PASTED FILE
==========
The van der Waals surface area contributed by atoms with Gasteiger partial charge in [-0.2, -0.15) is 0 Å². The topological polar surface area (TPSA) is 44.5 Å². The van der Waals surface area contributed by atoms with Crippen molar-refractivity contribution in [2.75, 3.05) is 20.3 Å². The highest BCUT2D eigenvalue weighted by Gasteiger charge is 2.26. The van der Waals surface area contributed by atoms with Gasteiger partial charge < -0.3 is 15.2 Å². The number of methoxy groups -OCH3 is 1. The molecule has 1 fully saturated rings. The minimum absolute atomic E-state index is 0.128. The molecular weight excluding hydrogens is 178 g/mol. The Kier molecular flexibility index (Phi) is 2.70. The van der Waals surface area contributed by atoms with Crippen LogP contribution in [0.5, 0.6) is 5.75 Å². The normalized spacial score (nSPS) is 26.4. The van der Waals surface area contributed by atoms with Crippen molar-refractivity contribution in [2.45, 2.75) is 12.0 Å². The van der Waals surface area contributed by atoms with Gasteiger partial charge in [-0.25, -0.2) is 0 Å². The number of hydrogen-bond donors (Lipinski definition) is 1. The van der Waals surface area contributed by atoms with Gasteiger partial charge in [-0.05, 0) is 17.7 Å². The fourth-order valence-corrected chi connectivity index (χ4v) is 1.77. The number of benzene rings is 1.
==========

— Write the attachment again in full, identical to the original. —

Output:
The van der Waals surface area contributed by atoms with Gasteiger partial charge in [-0.2, -0.15) is 0 Å². The topological polar surface area (TPSA) is 44.5 Å². The van der Waals surface area contributed by atoms with Crippen molar-refractivity contribution in [2.75, 3.05) is 20.3 Å². The highest BCUT2D eigenvalue weighted by Gasteiger charge is 2.26. The van der Waals surface area contributed by atoms with Gasteiger partial charge < -0.3 is 15.2 Å². The number of methoxy groups -OCH3 is 1. The molecule has 1 fully saturated rings. The minimum absolute atomic E-state index is 0.128. The molecular weight excluding hydrogens is 178 g/mol. The Kier molecular flexibility index (Phi) is 2.70. The van der Waals surface area contributed by atoms with Crippen LogP contribution in [0.5, 0.6) is 5.75 Å². The normalized spacial score (nSPS) is 26.4. The van der Waals surface area contributed by atoms with Crippen molar-refractivity contribution in [2.45, 2.75) is 12.0 Å². The van der Waals surface area contributed by atoms with Gasteiger partial charge in [-0.25, -0.2) is 0 Å². The number of hydrogen-bond donors (Lipinski definition) is 1. The van der Waals surface area contributed by atoms with Gasteiger partial charge in [-0.05, 0) is 17.7 Å². The fourth-order valence-corrected chi connectivity index (χ4v) is 1.77. The number of benzene rings is 1.